Employee Satisfaction With Benefits Reaches Highest Level In Over A Decade

Employee satisfaction with benefits reached 50 percent in 2013, according to MetLife’s 12th Annual U.S. Employee Benefit Trends Study. That’s the highest level since the study began over a decade ago.

“Employees who are very satisfied with their benefits are more than twice as likely to report being very satisfied with their jobs. Because of this, offering a wider variety of benefits pays dividends for both employers and employees,” said Todd Katz, executive vice president of group, voluntary and worksite benefits at MetLife. “The study takes this even further, showing that benefits are a strong driver for employee loyalty—44 percent of employees say that having benefits customized to meet their needs would increase their loyalty.”

In addition, the research shows the ability to personalize benefits selections appeals to employees. Over three quarters (78 percent) of employees want a greater variety of benefits to choose from and 80 percent would value benefits customized to individual circumstances and age. And, more than ever, employees are ready to share responsibility for this variety: 60 percent are willing to bear more of the cost in order to have a choice of benefits that meet their needs.

Despite this heightened employee satisfaction, the study also found a surprising dip in the number of companies that agree with the statement, “voluntary benefits are a significant part of our company’s benefits strategy,” ending a rising trend seen over the past three years. In 2012, 58 percent of employers cited voluntary benefits as a significant part of their strategy. This number dropped to 50 percent in 2013.

“This shift in employer focus is somewhat unexpected. But, rather than a change in strategy, this is likely a result of employers being consumed by health care reform and cost control challenges,” noted Katz. “The employee satisfaction numbers make it clear that voluntary benefit strategies are paying off for employers and that attention should not be shifted from existing plans. Changing course now may have negative effects on loyalty and productivity in the future.”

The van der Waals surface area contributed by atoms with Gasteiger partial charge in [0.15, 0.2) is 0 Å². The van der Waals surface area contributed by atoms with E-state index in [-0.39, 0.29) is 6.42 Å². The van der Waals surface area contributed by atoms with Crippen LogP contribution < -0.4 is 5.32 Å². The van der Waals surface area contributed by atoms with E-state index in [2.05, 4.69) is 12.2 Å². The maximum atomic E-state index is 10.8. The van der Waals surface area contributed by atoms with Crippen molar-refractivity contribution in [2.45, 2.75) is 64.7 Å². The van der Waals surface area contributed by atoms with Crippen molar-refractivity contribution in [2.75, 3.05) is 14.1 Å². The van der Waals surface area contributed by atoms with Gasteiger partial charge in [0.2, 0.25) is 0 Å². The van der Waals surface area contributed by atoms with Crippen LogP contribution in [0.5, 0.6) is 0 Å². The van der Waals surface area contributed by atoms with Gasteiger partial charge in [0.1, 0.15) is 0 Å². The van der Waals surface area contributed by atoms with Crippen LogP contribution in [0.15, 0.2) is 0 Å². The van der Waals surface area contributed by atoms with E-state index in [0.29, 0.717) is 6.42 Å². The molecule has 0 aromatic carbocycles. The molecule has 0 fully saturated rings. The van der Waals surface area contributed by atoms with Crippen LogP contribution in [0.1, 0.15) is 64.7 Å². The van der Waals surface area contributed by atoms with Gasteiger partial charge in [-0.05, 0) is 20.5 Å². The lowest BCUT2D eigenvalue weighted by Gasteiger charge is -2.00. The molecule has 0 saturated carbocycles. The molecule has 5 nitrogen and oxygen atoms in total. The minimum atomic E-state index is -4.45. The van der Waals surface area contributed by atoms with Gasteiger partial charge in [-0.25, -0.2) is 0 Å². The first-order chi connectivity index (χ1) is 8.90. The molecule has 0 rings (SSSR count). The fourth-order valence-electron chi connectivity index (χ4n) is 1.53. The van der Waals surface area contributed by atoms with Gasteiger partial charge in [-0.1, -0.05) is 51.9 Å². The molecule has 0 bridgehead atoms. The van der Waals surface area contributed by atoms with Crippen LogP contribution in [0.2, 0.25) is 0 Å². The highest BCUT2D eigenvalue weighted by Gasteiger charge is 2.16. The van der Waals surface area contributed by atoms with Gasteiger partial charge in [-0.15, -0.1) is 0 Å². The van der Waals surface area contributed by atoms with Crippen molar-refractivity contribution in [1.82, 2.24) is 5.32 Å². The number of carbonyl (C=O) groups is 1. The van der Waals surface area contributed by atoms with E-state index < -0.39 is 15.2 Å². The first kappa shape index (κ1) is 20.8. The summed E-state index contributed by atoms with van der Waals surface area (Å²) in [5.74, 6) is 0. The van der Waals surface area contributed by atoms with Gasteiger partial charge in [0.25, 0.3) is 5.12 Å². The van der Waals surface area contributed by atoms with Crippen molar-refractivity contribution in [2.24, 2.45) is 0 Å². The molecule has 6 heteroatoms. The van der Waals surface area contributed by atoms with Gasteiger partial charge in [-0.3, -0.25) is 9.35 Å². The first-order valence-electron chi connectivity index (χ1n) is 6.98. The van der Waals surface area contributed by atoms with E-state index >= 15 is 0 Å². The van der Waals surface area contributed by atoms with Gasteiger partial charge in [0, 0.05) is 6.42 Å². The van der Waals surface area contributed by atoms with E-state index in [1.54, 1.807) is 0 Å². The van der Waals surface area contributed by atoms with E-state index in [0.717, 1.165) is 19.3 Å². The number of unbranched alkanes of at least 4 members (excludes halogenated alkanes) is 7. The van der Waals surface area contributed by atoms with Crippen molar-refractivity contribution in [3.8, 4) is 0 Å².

This is especially true since retention continues to be a priority, with 87 percent of employers reporting that this is a very important benefits objective. Equally critical is managing benefit budgets, with 88 percent citing cost control as a very important benefits objective and 80 percent reporting that optimizing benefits plans to reduce costs is a most important strategy. When making benefits decisions, nearly three-quarters (74 percent) of employers claim cost is an important consideration.

However, cost control and retention objectives do not need to be at odds—voluntary benefits allow employers to offer a wider variety of benefits, addressing employees’ desire for greater choice, without impacting benefits budgets. This is good news to over half of employers, 54 percent, who plan on maintaining the same benefits budget.

“Results from the study support the value of voluntary benefits and their role in helping businesses meet their objectives,” stated Katz. “The study found that 40 percent of employees are looking to their employer for more help in achieving financial security through employee benefits. This is up from 29 percent last year and illustrates the important role voluntary benefits can play in an overall benefits strategy.”

For more information, visit https://www.metlife.com/about/press-room/us-press-releases/2014/index.html?compID=124347.

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